At the quarter pole

Hello, East Coast. Nice to see you again.

It seems like we haven't had an off-day at home in years. In reality, it's been five weeks.

But still, nice to be home, get to sleep in your own bed and relax for a day.

The Nationals come back to the area with a 21-19 record, now trailing the Braves by 1 1/2 games in the National League East.

Not where they'd like to be, for sure. But yesterday's big comeback win, their 12th come-from-behind victory of the season, gave them a series win on the road - which is always a positive thing - and allows them to head into the off-day with their spirits high.

"We needed this one," manager Matt Williams said yesterday. "It salvages the road trip. Started off really bad for us (in Oakland), then we won the first one and it's nice to get this one to go home on a positive note."

We're now essentially at the one-quarter mark of the season, 40 games in, and to this point, the Nats have yet to really hit their stride. It seems that every win is followed by a frustrating loss, leaving the team bobbing along, as Williams put it.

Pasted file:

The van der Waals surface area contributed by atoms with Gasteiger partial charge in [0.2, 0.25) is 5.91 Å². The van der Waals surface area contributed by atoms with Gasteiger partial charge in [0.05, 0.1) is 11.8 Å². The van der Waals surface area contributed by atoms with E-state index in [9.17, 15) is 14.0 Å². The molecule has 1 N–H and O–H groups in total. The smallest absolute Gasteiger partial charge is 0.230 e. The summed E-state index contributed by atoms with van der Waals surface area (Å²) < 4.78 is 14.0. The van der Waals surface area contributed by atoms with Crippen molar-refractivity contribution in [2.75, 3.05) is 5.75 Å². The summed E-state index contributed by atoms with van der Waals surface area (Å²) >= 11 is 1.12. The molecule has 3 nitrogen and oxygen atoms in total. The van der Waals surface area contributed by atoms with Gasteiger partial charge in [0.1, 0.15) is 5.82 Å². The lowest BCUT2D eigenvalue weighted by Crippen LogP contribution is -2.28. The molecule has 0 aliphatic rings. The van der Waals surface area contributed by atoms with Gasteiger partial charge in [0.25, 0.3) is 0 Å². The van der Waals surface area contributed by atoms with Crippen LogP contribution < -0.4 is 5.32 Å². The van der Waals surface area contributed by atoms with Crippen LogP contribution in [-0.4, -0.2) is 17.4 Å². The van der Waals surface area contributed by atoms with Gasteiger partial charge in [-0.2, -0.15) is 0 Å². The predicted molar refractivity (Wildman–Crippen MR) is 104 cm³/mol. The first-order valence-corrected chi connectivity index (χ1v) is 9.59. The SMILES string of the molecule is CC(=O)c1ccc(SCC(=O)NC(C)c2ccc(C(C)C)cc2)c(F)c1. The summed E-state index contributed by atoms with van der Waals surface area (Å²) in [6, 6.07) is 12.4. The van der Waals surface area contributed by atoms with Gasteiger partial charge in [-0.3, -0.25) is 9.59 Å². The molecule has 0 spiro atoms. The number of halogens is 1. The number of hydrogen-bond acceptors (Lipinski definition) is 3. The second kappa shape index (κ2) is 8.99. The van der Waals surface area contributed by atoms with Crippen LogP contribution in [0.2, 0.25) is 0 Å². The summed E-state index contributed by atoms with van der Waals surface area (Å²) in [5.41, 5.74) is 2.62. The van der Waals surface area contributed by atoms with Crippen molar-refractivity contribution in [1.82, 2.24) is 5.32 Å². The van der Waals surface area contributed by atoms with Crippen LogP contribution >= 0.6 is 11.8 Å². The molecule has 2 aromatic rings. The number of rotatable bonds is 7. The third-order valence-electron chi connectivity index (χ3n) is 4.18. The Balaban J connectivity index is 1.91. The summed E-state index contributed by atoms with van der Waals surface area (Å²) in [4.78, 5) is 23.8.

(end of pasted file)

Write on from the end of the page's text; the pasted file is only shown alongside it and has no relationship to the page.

The consistency hasn't been there, but still, the Nats continue to stay afloat despite a boatload of injuries.

See what I did there? Afloat? Boatload?

OK, we'll move on.

"We're playing all right," Tyler Moore said. "Every win is a positive for us. A lot of injuries as everybody knows. Just trying to get those guys back and hang in there when we can."

Ah yes, the injuries.

Ryan Zimmerman, Bryce Harper and Adam LaRoche remain on the disabled list, testing the organization's overall depth. The Nats continue to lean on their bench players, with Moore coming through with a big two-run single yesterday, and Kevin Frandsen and Danny Espinosa ripping solo homers in the ninth on Monday.

The Nats would love to be rattling off 5-1 road trips instead of pulling the positives out of 2-4 trips, but they haven't quite hit that level yet. Williams says to get there, it starts with consistently strong starting pitching, with the offensive and defensive play ticking up a notch, as well.

Doug Fister showed Nats fans yesterday what he brings to the table, the bats came alive in the late innings, and the Nats ended the road trip with smiles on their faces. Now it's time to keep those type of ballgames coming a handful of times a week.

"I think as a team, we're playing well," said Fister, after going seven strong innings in yesterday's win. "We've hit a few ups and downs throughout the year so far. It builds character and keeps us strong and teaches us what we have and what we need to work on.

"I think it's something that is going to be a good sign and a good thing for us late in the season."

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